Closing in on 100, Professor Corey still cracking wise

Classic Professor Corey.

Classic Professor Corey.

BY ALBERT AMATEAU  |  Professor Irwin Corey, in his frock coat, string tie and wild hair, emerged again last month to deliver another lecture.

Corey’s appearance, for 20 minutes at the April 24 showing of Jordan Stone’s documentary “Irwin & Fran” at the East Village’s Anthology Film Archives, brought the house down.

Laughter has followed Corey for at least 80 years in a career of stand-up comedy, political satire and as an actor on stage, film and television.

At the age of 99 (he was born in July 1914), Corey shows few indications of slowing down.

He went to the film showing with his son, Richard, and Jim Drougas, a friend and the owner of Unoppressive Non-Imperialist Bargain Books, on Carmine St.

“He climbed the three flights of stairs to the auditorium,” Drougas said, “and after the film he got up holding his walker in one hand and the microphone in the other and had everyone in stitches.”

“An audience always gives him a surge of energy,” his son said later.

Irwin Corey with a photo binder of family members in his Sniffen Court residence.  Photo by Tequila Minsky

Irwin Corey with a photo binder of family members in his Sniffen Court residence. Photo by Tequila Minsky

The film, about Corey and his wife of 71 years, who died in 2011, features the comedian Dick Gregory and is narrated by Susan Sarandon.

Last Sunday, Corey entertained Drougas and two visitors from The Villager at his home in East Midtown where the conversation turned to show business, show reviews and politics, the latter a frequent topic with Corey, who embraces the radical left with both arms.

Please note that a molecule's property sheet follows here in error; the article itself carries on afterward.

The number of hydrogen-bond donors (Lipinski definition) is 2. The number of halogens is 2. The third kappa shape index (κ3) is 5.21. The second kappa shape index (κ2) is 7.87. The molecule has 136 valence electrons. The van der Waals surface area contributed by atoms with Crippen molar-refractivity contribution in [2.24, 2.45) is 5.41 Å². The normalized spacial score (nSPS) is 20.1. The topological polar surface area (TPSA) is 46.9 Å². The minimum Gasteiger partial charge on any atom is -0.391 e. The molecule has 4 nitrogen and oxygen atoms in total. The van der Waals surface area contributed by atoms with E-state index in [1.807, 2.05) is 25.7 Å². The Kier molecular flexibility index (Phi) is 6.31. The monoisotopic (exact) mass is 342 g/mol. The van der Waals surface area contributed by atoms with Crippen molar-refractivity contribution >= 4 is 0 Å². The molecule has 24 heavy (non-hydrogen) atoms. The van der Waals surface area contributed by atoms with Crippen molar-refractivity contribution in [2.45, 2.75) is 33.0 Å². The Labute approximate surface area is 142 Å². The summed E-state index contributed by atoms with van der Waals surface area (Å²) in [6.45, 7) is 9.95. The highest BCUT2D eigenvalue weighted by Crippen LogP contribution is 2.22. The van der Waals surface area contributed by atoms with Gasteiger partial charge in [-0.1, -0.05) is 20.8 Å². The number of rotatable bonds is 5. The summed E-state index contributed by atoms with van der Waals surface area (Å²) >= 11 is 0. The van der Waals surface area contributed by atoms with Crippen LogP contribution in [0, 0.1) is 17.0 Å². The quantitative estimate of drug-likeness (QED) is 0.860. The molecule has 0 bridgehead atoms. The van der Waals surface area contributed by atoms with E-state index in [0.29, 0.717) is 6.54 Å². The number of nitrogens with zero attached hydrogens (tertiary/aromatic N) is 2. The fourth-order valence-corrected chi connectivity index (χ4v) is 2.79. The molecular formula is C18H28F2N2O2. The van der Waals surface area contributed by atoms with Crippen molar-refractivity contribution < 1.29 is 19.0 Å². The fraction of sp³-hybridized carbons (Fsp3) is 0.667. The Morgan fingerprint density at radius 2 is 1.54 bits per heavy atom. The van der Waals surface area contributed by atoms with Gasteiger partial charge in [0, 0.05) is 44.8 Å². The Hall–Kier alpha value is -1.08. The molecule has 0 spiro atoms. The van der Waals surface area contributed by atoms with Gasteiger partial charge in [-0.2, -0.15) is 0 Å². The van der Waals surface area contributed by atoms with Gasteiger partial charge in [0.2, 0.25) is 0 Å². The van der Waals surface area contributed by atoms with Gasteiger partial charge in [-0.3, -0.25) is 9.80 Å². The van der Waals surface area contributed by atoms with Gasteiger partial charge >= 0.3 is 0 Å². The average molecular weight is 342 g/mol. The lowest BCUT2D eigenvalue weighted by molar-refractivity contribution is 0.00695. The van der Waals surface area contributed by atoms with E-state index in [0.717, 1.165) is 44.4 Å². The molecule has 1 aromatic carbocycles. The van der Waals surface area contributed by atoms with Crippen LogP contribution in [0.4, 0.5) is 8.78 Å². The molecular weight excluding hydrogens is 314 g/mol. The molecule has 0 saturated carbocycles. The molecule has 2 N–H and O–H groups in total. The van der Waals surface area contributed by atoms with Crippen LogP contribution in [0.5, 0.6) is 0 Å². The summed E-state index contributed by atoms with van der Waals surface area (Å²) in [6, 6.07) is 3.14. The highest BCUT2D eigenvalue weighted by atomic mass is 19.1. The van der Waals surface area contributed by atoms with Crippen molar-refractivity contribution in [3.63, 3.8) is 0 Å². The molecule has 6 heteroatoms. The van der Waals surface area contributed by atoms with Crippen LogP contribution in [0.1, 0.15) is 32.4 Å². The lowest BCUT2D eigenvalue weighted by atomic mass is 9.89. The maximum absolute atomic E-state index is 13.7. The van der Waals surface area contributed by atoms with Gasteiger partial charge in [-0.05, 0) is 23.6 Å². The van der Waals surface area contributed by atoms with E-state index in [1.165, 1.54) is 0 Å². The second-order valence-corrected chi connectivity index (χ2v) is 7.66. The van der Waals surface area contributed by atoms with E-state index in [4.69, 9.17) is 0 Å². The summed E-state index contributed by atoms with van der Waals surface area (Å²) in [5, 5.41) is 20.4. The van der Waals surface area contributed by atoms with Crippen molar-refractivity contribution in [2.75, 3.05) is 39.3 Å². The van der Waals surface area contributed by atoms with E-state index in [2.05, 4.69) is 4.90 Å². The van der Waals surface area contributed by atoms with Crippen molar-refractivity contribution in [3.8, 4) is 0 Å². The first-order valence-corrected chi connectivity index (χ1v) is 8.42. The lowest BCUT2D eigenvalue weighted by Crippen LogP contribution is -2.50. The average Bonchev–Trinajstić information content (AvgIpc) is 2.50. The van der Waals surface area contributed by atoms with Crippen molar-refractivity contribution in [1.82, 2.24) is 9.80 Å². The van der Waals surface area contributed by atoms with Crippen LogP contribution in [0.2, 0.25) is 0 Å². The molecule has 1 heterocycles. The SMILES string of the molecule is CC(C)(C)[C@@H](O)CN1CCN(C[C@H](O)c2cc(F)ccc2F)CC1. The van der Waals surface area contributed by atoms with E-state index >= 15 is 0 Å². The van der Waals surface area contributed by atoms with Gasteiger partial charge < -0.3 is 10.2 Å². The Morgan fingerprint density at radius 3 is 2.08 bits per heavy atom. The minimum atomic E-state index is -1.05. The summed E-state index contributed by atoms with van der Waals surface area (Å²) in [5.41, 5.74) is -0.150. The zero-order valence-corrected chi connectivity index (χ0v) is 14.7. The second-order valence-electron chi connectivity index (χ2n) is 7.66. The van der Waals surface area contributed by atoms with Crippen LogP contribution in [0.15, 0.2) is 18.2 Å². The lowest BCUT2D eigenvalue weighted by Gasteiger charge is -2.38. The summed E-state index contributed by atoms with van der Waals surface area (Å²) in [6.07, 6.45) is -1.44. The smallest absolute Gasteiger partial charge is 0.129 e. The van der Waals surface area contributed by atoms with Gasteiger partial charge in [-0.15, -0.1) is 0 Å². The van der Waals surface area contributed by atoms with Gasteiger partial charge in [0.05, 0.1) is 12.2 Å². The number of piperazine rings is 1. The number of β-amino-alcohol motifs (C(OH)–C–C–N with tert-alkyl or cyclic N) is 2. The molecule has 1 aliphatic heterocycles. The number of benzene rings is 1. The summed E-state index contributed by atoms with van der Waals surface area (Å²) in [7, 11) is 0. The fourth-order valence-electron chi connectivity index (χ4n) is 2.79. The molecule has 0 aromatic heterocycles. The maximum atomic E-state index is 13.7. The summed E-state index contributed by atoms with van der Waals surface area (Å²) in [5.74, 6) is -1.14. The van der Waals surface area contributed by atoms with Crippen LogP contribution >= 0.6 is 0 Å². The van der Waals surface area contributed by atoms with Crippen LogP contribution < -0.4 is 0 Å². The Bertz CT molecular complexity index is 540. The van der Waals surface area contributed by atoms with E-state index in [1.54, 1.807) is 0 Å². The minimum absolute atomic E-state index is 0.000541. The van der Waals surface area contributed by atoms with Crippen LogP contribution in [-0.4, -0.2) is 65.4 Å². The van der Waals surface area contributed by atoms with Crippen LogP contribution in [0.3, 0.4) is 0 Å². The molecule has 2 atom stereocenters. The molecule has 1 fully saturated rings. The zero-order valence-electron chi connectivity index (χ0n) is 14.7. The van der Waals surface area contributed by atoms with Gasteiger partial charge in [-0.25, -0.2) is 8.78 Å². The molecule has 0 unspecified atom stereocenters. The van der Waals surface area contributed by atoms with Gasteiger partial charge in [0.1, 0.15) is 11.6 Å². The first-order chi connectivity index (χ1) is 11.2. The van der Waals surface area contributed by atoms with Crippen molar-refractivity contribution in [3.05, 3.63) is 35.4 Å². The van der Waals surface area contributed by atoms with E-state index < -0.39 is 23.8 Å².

“Jim, show them the picture with Richard and Fidel Castro,” he called to Drougas. “You know, Obama has Alzheimer’s,” he told his guests with a straight face. “He forgot all the campaign promises he made.”

Corey was blacklisted in the 1950s.

“When I tried to join the Communist Party, they wouldn’t have me because they said I was an anarchist,” he said. “I think I am.”

A middling review in Variety of “Irwin & Fran” didn’t seem to trouble Corey.

A framed photo of Corey embracing Fidel Castro in 1993. Castro signed the piece of paper that goes with it, “For Irwind [sic] Corey, with admiration, gratitude and affection.”

A framed photo of Corey embracing Fidel Castro in 1993. Castro signed the note that goes with it, “For Irwind [sic] Corey, with admiration, gratitude and affection.”

“Kenneth Tynan [a distinguished theater critic] came to see me at The Establishment in London, the place where Lenny Bruce recommended me,” Corey recalled. “The Variety reviewer said I was the worst failure he had ever seen and that I ought to change my act — I was held over for seven weeks.”

Tynan, however, had written that Corey was “a cultured clown, a parody of literacy, a travesty of all that we hold dear and one of the funniest grotesques in America.”

Corey took on the comedy persona of “The World’s Foremost Authority” early in his stand-up career. The act opens with him franticly searching his pockets for notes, losing them again and opening with the word, “However… .”